Followed by:

dism /image:c:\winpe_x64\mount /add-package /packagepath:”C:\Program Files (x86)\Windows Kits\8.0\Assessment and Deployment Kit\Windows Preinstallation Environment\amd64\WinPE_OCs\WinPE-Setup-Client.cab”

 

Step 6: Add winpeshl.ini file

At this point, we have all of the appropriate packages in our PE image, now we need to add a file called “winpeshl.ini” which tells the installer to look for your WDS server.  So to create this file open notepad and insert the following:

[LaunchApps]

%SYSTEMDRIVE%\sources\setup.exe, "/wds /wdsdiscover /wdsserver:<fully qualified doman name of server>"

NOTE: In order for this to work, you have to specify your WDS server using the /wdsserver switch.  Auto discovery usually ends up throwing an error, so add this to guarantee your image will work.

After you have created this INI file, insert it into C:\winpe_x64\mount\Windows\System32\

 

Step 7: Add lang.ini file

Next you need to add a lang.ini file, otherwise you will get a nasty error about setup not being able to determine the language to use for setup.

The easiest way to do this is to take the lang.ini file from the sources folder on your Windows 8 Image and put it into C:\winpe_x64\mount\sources\

 

Step 8: Commit and Unmount PE Image

We have made all of the modifications to the PE image that we need to, so now it’s time to commit those changes to our boot.wim and unmount the image.  To do this, type the following command:

dism /unmount-wim /mountdir:c:\winpe_x64\mount /commit

Now the contents of the “media” folder is ready to be copied to a USB pen drive.

 

Step 8: Copy your Image to your Flash Drive

Now that your image is done, you need to copy it to a USB flash drive.  First make sure that your drive is formatted in FAT32, this is very important, as an NTFS formatted drive will not boot.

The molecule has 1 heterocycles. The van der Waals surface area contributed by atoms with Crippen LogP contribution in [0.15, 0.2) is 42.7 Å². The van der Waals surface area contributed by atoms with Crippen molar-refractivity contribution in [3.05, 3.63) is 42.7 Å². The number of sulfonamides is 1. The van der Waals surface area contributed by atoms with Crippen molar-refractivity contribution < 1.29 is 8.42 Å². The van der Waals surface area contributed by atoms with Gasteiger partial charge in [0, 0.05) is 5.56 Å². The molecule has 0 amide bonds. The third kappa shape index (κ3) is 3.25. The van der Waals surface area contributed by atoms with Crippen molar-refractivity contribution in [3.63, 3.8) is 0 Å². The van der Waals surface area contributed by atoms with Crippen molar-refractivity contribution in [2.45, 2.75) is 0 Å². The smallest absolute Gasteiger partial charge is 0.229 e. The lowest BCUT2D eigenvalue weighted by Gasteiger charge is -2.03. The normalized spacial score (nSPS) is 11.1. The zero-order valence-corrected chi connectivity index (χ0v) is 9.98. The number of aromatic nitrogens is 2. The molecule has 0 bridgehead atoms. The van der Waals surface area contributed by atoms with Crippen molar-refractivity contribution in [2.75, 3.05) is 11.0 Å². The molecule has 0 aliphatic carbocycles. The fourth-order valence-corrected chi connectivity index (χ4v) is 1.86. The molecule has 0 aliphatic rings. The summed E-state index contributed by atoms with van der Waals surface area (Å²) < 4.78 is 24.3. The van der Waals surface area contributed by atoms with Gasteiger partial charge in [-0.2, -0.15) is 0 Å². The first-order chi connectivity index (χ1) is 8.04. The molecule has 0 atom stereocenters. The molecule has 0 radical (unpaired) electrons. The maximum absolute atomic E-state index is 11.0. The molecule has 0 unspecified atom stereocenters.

Next, type the following command to copy all of your files onto the flash drive:

xcopy c:\winpe_x64\media\*.* /e f:

Where F: is replaced by the letter assigned to your flash drive.

 

Step 9: Boot from your USB Flash Drive

Now you are ready to boot your PC from your USB flash drive.  Boot it like you normally would from a flash drive, and if you did everything right you will end up at the same WDS screen that you would normally see if you PXE boot your machine.  And the best part?  If your machine supports UEFI, this boots in UEFI mode.  So if your NIC is one of the many that cannot PXE boot in UEFI mode, this will do exactly what you want while still allowing you to install your custom images off your WDS server.

I hope this guide helps some of you, and as usual if you have any questions, leave them in the comments and I will help you with anything you need clarification on.

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  • annoyed

    your guide does not work!
    I get to add setup packages and dism doesn’t recognize the command line option “FILES”!!!!!!!!!!! epic fail

    • Erick Decker

      It works if you manually type the commands. Don’t copy and paste them!

    • manners_matter

      Not a nice way to ask for help.

    • Angelo

      The quotations used in this webpage are not ” so Windows doesn’t recognize them.

  • Pete Long

    You can just use WDS to do this. http://www.petenetlive.com/KB/Article/0000737.htm

    • CH0ZMAN

      what about 32bit? (dell Latitude 10 st2)

      • CH0ZMAN

        w/docking station…..

  • Charlie